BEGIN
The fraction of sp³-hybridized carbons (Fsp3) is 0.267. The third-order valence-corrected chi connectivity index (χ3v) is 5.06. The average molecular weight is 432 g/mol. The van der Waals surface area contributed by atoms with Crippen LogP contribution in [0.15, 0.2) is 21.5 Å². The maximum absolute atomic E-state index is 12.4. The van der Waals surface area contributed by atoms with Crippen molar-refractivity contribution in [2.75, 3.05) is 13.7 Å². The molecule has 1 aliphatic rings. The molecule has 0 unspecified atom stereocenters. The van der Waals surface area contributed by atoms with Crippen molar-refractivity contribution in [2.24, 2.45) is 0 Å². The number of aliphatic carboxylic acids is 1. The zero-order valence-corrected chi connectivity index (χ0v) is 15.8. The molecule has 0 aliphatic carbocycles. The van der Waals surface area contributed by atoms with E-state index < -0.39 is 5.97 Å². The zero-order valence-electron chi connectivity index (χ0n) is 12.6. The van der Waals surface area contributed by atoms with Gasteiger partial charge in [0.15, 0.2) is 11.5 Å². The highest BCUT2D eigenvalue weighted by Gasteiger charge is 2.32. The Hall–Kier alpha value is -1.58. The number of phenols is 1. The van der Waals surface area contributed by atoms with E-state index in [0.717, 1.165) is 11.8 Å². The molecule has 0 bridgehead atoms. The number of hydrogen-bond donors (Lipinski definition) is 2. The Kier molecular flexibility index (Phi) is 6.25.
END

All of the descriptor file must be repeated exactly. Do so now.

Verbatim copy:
The fraction of sp³-hybridized carbons (Fsp3) is 0.267. The third-order valence-corrected chi connectivity index (χ3v) is 5.06. The average molecular weight is 432 g/mol. The van der Waals surface area contributed by atoms with Crippen LogP contribution in [0.15, 0.2) is 21.5 Å². The maximum absolute atomic E-state index is 12.4. The van der Waals surface area contributed by atoms with Crippen molar-refractivity contribution in [2.75, 3.05) is 13.7 Å². The molecule has 1 aliphatic rings. The molecule has 0 unspecified atom stereocenters. The van der Waals surface area contributed by atoms with Crippen molar-refractivity contribution in [2.24, 2.45) is 0 Å². The number of aliphatic carboxylic acids is 1. The zero-order valence-corrected chi connectivity index (χ0v) is 15.8. The molecule has 0 aliphatic carbocycles. The van der Waals surface area contributed by atoms with E-state index < -0.39 is 5.97 Å². The zero-order valence-electron chi connectivity index (χ0n) is 12.6. The van der Waals surface area contributed by atoms with Gasteiger partial charge in [0.15, 0.2) is 11.5 Å². The highest BCUT2D eigenvalue weighted by Gasteiger charge is 2.32. The Hall–Kier alpha value is -1.58. The number of phenols is 1. The van der Waals surface area contributed by atoms with E-state index in [0.717, 1.165) is 11.8 Å². The molecule has 0 bridgehead atoms. The number of hydrogen-bond donors (Lipinski definition) is 2. The Kier molecular flexibility index (Phi) is 6.25.